This is my purgatory: a diner in New York City, about half full with people, not too loud, not too quiet. A Wednesday evening in late February. It’s about to start snowing, but no one will know this until they leave. But here’s the problem: nobody can leave. And it’s because of me, because I’m stuffed into a booth with my laptop trying to figure out what these people should say. And since I can’t, we’re all trapped, doomed to stare at each other for all eternity.

Fade in: the diner scene. The first turning point. This may arguably be the most important scene in my story, where my characters finally admit their attraction for one another and start figuring out what to do from there.

Ok, so I’m not a screenwriter, but with the amount of dialogue I use, maybe I should try. This has always been a problem for me. I’m perfectly aware of this fact on my own, but of course I’ve been told this by people on a teen writing website I used to frequent, college professors, or coworkers who started my short story but never finished it (you know who you are!)

So I’ll just admit it. I, Sarah Anne Foster, am a dialogue abuser.

Let’s backtrack to last March when I was having my short story workshopped in my fiction class. I had already chopped down my darling from the 38-page monster that it was down to a more reasonable 24 pages that my fellow writers would be able to digest. And when it came time to discuss the diner scene, like I had dreaded, the subject of dialogue came up. The professor actually held up a page from this scene and compared it to another, more prose-filled page, displaying how quickly the reader breezes through a page of mostly dialogue. This would have been mortifying if I hadn’t been expecting it.

Now while I wholeheartedly admit that I use too much dialogue, I actually disagree with what the professor said next. He claimed that when writing in first person past tense, it’s like you are actually pulling from your memory and you wouldn’t remember exactly what was said. For the most part, you should paraphrase. I really disagree with this. I don’t think I’ve ever read a book in first person past tense that didn’t reveal everything that the characters were saying like it was happening in real time. Sure, paraphrasing can be great when you’re summarizing some boring dialogue, but the important lines, I feel, should be there. It isn’t a memory, it’s a story. Even if it's in past tense, the reader needs to be in the moment.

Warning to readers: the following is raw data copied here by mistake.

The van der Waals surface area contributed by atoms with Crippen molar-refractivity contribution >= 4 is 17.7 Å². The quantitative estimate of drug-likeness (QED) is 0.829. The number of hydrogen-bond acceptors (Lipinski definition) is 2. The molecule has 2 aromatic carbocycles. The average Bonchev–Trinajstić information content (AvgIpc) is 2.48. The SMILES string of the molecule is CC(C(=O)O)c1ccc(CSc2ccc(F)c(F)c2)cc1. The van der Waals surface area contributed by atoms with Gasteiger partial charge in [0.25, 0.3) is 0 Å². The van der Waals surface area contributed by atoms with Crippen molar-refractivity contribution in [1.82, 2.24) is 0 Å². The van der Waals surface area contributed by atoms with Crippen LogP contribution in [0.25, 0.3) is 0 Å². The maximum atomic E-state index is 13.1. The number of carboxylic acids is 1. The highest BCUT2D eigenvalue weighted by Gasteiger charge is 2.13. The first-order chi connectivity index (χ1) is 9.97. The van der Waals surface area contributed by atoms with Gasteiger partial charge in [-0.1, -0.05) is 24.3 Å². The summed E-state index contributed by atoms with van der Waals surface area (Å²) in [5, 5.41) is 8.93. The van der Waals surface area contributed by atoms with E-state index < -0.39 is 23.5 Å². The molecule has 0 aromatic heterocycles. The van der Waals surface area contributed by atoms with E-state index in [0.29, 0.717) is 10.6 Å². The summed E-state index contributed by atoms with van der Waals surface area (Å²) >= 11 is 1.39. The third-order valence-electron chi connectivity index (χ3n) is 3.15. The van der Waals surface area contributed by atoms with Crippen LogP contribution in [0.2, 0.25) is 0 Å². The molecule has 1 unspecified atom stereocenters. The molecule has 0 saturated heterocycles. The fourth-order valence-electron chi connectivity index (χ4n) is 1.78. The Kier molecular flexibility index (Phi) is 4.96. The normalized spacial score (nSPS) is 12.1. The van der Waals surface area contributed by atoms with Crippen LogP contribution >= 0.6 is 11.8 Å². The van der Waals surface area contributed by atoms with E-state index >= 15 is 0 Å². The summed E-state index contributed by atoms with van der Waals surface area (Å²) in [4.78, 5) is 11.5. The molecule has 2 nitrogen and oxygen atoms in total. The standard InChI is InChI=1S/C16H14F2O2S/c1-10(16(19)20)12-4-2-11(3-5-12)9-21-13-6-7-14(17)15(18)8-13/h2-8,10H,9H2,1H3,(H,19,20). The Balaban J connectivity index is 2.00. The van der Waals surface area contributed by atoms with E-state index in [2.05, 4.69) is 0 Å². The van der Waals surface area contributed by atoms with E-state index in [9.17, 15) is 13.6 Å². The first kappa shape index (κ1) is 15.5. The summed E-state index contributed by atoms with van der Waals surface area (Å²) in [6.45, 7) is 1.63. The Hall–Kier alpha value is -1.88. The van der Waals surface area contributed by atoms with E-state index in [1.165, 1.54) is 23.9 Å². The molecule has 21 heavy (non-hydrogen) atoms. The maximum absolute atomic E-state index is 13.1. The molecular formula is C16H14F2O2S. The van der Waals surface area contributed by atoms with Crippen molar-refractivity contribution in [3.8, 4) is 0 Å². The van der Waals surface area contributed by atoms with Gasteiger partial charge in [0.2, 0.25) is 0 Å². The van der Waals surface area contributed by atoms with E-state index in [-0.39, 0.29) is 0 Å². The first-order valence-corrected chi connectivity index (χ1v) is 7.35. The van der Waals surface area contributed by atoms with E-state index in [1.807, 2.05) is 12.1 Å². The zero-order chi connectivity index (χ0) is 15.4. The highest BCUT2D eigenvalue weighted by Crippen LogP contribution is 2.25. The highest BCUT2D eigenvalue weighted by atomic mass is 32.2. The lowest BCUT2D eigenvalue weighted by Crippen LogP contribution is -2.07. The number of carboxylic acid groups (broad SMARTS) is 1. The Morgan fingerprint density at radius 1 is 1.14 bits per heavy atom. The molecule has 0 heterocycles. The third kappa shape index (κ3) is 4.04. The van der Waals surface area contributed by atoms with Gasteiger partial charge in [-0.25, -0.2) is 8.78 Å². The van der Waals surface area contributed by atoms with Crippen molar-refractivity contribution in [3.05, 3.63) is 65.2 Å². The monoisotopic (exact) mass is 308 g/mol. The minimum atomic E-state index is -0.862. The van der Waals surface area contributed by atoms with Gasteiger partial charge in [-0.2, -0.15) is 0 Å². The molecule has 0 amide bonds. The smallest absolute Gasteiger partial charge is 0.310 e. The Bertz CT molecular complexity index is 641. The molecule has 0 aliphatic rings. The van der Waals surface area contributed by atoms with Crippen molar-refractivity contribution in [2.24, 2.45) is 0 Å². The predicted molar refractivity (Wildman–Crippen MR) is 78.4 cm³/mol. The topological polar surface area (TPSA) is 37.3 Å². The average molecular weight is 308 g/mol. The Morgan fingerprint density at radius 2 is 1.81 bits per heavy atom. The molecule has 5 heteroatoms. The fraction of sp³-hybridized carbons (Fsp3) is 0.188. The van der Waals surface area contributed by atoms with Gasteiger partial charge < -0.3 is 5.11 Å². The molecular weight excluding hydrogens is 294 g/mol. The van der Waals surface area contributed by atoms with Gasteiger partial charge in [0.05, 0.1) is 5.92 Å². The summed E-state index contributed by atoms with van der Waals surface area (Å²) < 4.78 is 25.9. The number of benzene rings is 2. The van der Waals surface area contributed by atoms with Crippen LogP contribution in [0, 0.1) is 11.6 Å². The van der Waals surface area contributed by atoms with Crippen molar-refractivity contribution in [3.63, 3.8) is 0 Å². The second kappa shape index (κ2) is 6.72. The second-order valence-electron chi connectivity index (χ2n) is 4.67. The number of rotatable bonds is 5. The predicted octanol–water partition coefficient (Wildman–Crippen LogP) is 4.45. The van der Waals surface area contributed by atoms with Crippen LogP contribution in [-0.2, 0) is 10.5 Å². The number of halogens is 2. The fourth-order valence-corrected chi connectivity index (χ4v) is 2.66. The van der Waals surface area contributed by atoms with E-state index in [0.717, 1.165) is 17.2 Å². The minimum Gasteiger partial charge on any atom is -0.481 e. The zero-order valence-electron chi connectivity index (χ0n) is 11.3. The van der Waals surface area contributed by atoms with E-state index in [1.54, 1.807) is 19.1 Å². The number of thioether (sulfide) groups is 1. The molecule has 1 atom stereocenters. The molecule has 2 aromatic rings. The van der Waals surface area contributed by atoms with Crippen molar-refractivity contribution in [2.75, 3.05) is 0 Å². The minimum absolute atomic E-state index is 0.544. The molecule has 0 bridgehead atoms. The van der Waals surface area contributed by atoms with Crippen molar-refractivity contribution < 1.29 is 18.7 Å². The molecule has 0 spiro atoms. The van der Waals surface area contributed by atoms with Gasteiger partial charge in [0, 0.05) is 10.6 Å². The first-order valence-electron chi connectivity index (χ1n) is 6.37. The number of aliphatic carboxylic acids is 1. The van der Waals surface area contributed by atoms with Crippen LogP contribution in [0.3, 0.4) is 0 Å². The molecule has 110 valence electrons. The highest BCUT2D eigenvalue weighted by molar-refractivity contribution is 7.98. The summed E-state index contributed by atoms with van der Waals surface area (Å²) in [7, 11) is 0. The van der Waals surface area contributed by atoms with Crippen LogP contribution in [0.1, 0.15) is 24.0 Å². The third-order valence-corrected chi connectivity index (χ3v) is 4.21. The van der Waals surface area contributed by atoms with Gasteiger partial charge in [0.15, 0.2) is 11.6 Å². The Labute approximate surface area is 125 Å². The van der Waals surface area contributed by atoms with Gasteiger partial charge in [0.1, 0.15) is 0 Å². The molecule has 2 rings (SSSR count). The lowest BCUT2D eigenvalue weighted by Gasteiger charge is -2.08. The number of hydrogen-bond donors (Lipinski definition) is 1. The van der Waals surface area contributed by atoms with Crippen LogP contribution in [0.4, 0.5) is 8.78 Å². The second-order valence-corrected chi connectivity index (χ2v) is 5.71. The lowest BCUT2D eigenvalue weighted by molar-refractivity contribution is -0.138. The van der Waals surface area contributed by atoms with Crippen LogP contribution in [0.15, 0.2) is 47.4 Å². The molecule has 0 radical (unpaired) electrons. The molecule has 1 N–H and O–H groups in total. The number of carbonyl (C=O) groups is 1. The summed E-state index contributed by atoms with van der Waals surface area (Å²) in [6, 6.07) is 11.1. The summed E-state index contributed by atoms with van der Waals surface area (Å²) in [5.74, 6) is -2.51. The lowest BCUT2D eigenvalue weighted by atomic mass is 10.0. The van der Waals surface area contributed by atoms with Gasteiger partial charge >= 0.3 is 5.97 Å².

Unfortunately, the amount of dialogue in this scene wasn’t my only problem. It was also what was being said. The problem with this scene can be summed up very well by a comment made by another student in my workshop: “I’d love to be in the next booth.” Basically, my characters are having a very (I mean, VERY, like could be construed as illegal) private conversation in a very public place. The whole conversation was pretty over the top even if the characters had been alone on the living room couch. I’ll spare you an example. Enough mortal eyes have already been exposed to it for my liking. I’ve eventually been able to justify the location to myself (just trust me) beyond my own indulgence, but it comes with a condition. I have to tone it down.

So once my characters are discussing whether it’s a good idea or not for them to have sex, this is the part where I should yell “CUT!” Make my presence known and say, “All right, all right, rein it in, boys. You’re being ridiculous.” But as usual, my dialogue tends to run amok. It’s like the characters go on and on with their conversation and then turn and look at me and say, “Oh, you’re still here?”